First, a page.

As the Iron Curtain began to fall in September 1989, East Germans crossed the border into then Czechoslovakia, the only country to which they could travel visa-free, and sought the safety of the embassy.
On September 30th, 1989, West German foreign minister Hans-Dietrich Genscher stepped onto the embassy balcony and told the refugees they were finally free – a famous sentence drowned out by a chorus of cheers.
“No one in Germany will ever forget this moment, this speech,” current German Foreign Minister Heiko Maas told reporters in Prague on Monday.
Speaking later at the embassy, Maas called on Europeans to preserve their unity.
“We must not allow new ditches to be dug in Europe, be they between the east and the west or the north and the south,” he said.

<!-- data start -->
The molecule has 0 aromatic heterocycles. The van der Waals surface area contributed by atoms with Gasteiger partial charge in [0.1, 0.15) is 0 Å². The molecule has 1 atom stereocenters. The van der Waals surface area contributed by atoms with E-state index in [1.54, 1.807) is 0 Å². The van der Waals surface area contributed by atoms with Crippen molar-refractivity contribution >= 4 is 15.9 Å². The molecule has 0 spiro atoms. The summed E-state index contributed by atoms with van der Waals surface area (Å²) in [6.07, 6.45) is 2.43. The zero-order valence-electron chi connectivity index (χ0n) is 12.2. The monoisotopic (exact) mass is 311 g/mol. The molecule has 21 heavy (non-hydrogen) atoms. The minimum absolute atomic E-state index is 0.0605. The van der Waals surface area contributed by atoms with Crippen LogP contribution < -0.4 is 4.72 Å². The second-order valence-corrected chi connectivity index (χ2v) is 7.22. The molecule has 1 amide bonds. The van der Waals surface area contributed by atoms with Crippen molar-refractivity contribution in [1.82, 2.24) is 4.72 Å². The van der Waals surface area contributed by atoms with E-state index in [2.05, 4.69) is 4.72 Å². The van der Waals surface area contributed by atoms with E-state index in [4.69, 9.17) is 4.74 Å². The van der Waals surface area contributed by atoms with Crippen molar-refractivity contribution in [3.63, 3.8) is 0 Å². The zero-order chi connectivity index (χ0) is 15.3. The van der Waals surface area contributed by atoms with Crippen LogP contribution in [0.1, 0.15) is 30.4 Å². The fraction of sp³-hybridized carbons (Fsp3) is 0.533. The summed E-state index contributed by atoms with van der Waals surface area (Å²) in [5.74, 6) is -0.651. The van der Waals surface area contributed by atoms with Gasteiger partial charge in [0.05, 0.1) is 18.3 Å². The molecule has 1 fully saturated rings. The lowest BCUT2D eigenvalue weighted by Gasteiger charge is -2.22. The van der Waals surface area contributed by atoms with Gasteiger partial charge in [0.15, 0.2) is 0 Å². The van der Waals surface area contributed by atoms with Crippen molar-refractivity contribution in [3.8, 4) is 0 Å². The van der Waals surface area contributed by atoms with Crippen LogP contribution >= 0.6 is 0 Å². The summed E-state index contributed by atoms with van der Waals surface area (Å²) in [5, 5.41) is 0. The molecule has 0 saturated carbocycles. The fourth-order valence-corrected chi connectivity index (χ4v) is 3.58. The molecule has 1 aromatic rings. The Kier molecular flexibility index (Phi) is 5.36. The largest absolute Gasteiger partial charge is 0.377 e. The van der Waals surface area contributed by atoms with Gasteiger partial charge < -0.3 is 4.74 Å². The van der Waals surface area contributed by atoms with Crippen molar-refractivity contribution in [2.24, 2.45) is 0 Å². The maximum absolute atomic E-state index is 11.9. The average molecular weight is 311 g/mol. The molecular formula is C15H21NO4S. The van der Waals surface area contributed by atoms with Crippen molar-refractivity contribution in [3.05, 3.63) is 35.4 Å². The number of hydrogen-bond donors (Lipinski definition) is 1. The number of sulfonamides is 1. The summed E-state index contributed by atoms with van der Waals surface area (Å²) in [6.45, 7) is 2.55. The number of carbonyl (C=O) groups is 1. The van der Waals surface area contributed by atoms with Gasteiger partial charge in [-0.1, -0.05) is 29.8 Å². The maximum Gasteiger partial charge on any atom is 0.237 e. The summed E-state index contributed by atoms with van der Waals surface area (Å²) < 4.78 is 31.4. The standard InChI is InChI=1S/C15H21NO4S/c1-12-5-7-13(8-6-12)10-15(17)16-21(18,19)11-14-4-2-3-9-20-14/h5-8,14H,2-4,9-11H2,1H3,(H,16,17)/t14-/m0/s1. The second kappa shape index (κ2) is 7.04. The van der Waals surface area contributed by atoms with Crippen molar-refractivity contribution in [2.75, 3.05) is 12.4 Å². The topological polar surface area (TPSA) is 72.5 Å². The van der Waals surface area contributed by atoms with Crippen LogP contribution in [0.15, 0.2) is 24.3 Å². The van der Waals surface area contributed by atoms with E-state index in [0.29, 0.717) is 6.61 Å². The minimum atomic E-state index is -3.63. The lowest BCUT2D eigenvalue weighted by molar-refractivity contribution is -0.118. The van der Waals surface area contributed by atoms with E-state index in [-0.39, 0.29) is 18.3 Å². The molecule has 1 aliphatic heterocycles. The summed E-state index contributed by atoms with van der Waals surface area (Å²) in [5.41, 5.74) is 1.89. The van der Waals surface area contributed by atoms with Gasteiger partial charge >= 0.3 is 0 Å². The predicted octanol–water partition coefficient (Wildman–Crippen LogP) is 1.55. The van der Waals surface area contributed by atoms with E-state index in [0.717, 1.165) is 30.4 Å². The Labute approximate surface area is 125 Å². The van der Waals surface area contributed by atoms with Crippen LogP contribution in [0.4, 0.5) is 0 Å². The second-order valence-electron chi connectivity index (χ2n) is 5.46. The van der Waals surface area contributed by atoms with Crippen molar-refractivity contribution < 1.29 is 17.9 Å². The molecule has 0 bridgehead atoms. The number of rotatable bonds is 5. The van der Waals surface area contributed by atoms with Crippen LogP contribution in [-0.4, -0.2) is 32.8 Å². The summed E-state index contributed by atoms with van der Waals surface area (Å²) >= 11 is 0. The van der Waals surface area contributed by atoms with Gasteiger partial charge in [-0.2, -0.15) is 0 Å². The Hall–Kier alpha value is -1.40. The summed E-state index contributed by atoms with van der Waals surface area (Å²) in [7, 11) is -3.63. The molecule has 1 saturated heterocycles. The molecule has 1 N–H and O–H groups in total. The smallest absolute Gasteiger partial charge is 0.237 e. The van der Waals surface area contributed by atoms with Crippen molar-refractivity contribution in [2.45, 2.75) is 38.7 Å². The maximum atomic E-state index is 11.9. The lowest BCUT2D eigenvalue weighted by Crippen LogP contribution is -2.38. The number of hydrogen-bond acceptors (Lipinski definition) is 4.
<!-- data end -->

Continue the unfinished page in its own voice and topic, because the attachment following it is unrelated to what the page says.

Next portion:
“How else are we to face the great global challenges like globalization, climate change, digitalization or migration?”
Genscher – who himself escaped East Germany in 1952 – convinced the hardline Communist regime to accept the mass exodus.
About 15,000 East Germans fled to the West via Prague before East Germany opened the Berlin Wall dividing the city on November 9th, 1989.
The entire Soviet bloc crumbled within two years, while the former Czechoslovakia split in 1993 in two to form the Czech Republic and Slovakia.
Genscher died aged 89 in 2016.
Maas said it made sense “to risk something for liberty, equality, democracy, because none of these can be taken for granted.”
“That applies today, in the era of populist seducers and nationalist ideologists, as much as it did back then,” he added.